Are you one of the millions of Americans that take a “supplement” every day? According to a recent 2016 survey conducted by the Council for Responsible Nutrition, over 170 million Americans (52% of the population) use a supplement. Why? The three main reasons cited by survey participants were:
- Overall health/wellness
- Fill in nutritional gaps in our diets
The National Institute for Health (NIH) hasn’t published anything since 2012, but the last survey showed that $12 billion is spent on “non-vitamin, non-mineral dietary supplements”. That’s a lot of money!
This information is both good and bad.
- The good.
- People are seeking other ways of optimizing health, rather than relying on prescription drugs and procedures. When people are spending money on “alternative” ways of improving health, we are “voting” with our dollars. This will hopefully lead to more FDA regulation of these products as well (such as an update on the FDA’s Dietary Health Supplement and Education Act of 1994). Which leads me to the “bad” side of the aforementioned surveys…
- The bad.
- Most of the time, people are buying supplements based on marketing claims. I can’t tell you how many times a patients says to me “this supplement says it has scientific studies that show it helps” X, Y, Z. With freedom of speech comes freedom of marketing – just because a supplement says it is backed by science, or recommended by doctors/pharmacists, or that a celebrity endorses it, does not make it safe or effective. This is modern day “snake oil” sales tactics! The only thing a supplement company cannot say on a product is that it “treats” or “cures” any disease. Even the smartest people I know have fallen prey to supplement claims. Dr. Pieter Cohen published a 2016 editorial review in JAMA regarding supplement use in America, and noted that unfortunately the FDA warnings have “minimal effect on consumer understanding of the advertised claim”.
As a practitioner working in the model of functional medicine, nutraceuticals are one key to improving health. Rarely do I recommend a vitamin/mineral/herb to a patient without ordering a lab test to support the use of the supplement. Having been trained according to the American Medical Association code of ethics, I know to always “first do no harm”, and weigh the risks/benefits of a product based on an individual’s medical history. And 95% of the time, I’m using professional grade supplements (which have purer ingredients and show efficacy on health via the patient experience and on lab results).
There are very few over-the-counter companies that I have found that truly meet the quality standards and efficacy that professional grade supplements provide. Yes, professional grade products cost more money, but wouldn’t you rather be paying for a supplement that actually provides the material they claim to have? That’s exactly what a 2015 study found out when they independently tested over-the-counter products at the 4 most common stores where people purchase such products (GNC, Walgreen, Target, and Walmart). Only 21% had what they claimed to have in them!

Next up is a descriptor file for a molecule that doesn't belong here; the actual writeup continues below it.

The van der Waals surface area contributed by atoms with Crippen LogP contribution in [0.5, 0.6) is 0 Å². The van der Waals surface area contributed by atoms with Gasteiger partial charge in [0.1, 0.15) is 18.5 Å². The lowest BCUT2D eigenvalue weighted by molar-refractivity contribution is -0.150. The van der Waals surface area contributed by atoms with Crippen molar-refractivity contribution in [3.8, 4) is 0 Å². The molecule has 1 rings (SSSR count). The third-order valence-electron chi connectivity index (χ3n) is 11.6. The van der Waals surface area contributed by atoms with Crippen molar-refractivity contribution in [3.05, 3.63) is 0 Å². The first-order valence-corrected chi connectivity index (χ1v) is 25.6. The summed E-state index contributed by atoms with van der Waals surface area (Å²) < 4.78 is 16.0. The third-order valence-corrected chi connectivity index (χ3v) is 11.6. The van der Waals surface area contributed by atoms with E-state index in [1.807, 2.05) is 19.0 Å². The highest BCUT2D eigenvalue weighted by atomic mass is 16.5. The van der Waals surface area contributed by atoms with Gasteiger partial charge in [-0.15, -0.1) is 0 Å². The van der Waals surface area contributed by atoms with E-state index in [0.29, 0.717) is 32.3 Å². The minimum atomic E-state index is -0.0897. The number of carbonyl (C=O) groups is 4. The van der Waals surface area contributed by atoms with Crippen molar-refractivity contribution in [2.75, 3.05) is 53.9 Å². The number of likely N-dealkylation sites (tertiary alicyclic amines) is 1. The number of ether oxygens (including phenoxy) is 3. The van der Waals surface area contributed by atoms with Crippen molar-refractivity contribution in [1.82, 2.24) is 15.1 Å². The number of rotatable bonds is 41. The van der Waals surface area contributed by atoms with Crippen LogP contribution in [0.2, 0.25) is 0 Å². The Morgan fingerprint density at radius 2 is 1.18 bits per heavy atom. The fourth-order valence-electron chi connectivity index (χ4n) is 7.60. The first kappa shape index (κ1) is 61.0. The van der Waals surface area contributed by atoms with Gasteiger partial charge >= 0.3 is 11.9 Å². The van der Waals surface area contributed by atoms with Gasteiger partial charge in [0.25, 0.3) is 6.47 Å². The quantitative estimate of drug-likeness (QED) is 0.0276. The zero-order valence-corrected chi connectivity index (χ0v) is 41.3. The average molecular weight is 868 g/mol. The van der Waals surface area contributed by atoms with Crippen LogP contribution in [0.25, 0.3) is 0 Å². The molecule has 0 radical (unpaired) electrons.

But don’t lose hope in your supplements! Consider these take-away tips:
- If a supplement sounds too good to be true, it likely is.
- Make sure your supplement doesn’t have one of the “dirty dozen” ingredients.
- Look on Consumer Labs website to evaluate your supplements for safety and recalls. General reports are free, full access to detailed reports costs around $3 a month for a subscription.
- Only use high quality supplements like those you can get through a professional. My favorite brands are Pure Encapsulations, NuMedica, and OrthoMolecular. Don’t even think about getting these off Amazon – you will pay a lot more for these, and may not even get the real product!. If you insist on using products that are over-the-counter, with a few exceptions, I only recommend MegaFoods, New Chapter, and Nordic Naturals. These are food based, not chemical-isolates.
- See if you really need a supplement. Genova’s ION panel or NutrEval tests are what we use to evaluate nutritional deficiencies as well potential infections and heavy metal exposures. You may be able to order these via DirectLabs.com, but I recommend ordering through a health care practitioner so you can (possibly) use insurance (difference of $600 if your insurance will cover a part of it!). A knowledgeable practitioner will also be able to review the results based on your history and the patterns of the results (not just the individual results).
Hope this helps!
Wishing you optimal health,